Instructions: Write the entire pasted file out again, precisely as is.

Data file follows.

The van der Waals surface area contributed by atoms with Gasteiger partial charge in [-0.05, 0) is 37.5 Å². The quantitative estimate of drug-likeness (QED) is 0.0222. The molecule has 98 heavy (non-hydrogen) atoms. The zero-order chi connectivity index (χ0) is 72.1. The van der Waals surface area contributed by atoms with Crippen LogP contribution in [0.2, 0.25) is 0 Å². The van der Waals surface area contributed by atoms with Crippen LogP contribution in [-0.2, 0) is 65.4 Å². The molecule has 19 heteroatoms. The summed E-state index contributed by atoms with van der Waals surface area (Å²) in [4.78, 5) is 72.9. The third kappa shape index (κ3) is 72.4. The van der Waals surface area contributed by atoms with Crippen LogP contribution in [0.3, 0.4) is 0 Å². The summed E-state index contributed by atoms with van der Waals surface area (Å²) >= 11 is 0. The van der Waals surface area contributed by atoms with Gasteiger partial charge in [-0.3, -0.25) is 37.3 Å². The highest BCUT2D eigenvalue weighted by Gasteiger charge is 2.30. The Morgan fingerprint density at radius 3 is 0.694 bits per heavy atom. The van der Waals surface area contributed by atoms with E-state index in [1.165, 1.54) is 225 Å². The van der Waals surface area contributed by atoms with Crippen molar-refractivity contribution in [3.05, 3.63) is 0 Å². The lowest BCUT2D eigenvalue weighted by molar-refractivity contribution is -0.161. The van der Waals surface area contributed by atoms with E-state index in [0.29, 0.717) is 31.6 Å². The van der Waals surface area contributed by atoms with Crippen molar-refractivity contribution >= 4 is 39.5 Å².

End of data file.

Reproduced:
The van der Waals surface area contributed by atoms with Gasteiger partial charge in [-0.05, 0) is 37.5 Å². The quantitative estimate of drug-likeness (QED) is 0.0222. The molecule has 98 heavy (non-hydrogen) atoms. The zero-order chi connectivity index (χ0) is 72.1. The van der Waals surface area contributed by atoms with Crippen LogP contribution in [0.2, 0.25) is 0 Å². The van der Waals surface area contributed by atoms with Crippen LogP contribution in [-0.2, 0) is 65.4 Å². The molecule has 19 heteroatoms. The summed E-state index contributed by atoms with van der Waals surface area (Å²) in [4.78, 5) is 72.9. The third kappa shape index (κ3) is 72.4. The van der Waals surface area contributed by atoms with Crippen LogP contribution in [0.3, 0.4) is 0 Å². The summed E-state index contributed by atoms with van der Waals surface area (Å²) >= 11 is 0. The van der Waals surface area contributed by atoms with Gasteiger partial charge in [-0.3, -0.25) is 37.3 Å². The highest BCUT2D eigenvalue weighted by Gasteiger charge is 2.30. The Morgan fingerprint density at radius 3 is 0.694 bits per heavy atom. The van der Waals surface area contributed by atoms with E-state index in [1.165, 1.54) is 225 Å². The van der Waals surface area contributed by atoms with Crippen molar-refractivity contribution in [3.05, 3.63) is 0 Å². The lowest BCUT2D eigenvalue weighted by molar-refractivity contribution is -0.161. The van der Waals surface area contributed by atoms with E-state index in [0.29, 0.717) is 31.6 Å². The van der Waals surface area contributed by atoms with Crippen molar-refractivity contribution >= 4 is 39.5 Å².